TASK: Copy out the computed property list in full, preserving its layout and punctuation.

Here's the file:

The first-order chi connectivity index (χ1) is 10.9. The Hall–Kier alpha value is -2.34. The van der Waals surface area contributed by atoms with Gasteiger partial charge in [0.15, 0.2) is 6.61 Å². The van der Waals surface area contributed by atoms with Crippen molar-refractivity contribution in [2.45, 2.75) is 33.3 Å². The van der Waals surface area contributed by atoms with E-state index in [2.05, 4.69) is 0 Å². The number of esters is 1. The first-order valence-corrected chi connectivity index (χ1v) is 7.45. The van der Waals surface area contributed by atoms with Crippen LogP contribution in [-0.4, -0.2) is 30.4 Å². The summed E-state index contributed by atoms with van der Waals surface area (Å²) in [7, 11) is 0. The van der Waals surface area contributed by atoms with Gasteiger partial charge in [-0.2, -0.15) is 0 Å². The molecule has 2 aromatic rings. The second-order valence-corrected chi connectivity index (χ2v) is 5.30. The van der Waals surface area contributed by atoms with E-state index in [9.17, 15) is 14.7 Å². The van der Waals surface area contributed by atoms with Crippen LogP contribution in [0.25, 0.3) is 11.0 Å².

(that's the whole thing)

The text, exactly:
The first-order chi connectivity index (χ1) is 10.9. The Hall–Kier alpha value is -2.34. The van der Waals surface area contributed by atoms with Gasteiger partial charge in [0.15, 0.2) is 6.61 Å². The van der Waals surface area contributed by atoms with Crippen molar-refractivity contribution in [2.45, 2.75) is 33.3 Å². The van der Waals surface area contributed by atoms with E-state index in [2.05, 4.69) is 0 Å². The number of esters is 1. The first-order valence-corrected chi connectivity index (χ1v) is 7.45. The van der Waals surface area contributed by atoms with Crippen LogP contribution in [-0.4, -0.2) is 30.4 Å². The summed E-state index contributed by atoms with van der Waals surface area (Å²) in [7, 11) is 0. The van der Waals surface area contributed by atoms with Gasteiger partial charge in [-0.2, -0.15) is 0 Å². The molecule has 2 aromatic rings. The second-order valence-corrected chi connectivity index (χ2v) is 5.30. The van der Waals surface area contributed by atoms with E-state index in [9.17, 15) is 14.7 Å². The van der Waals surface area contributed by atoms with Crippen LogP contribution in [0.25, 0.3) is 11.0 Å².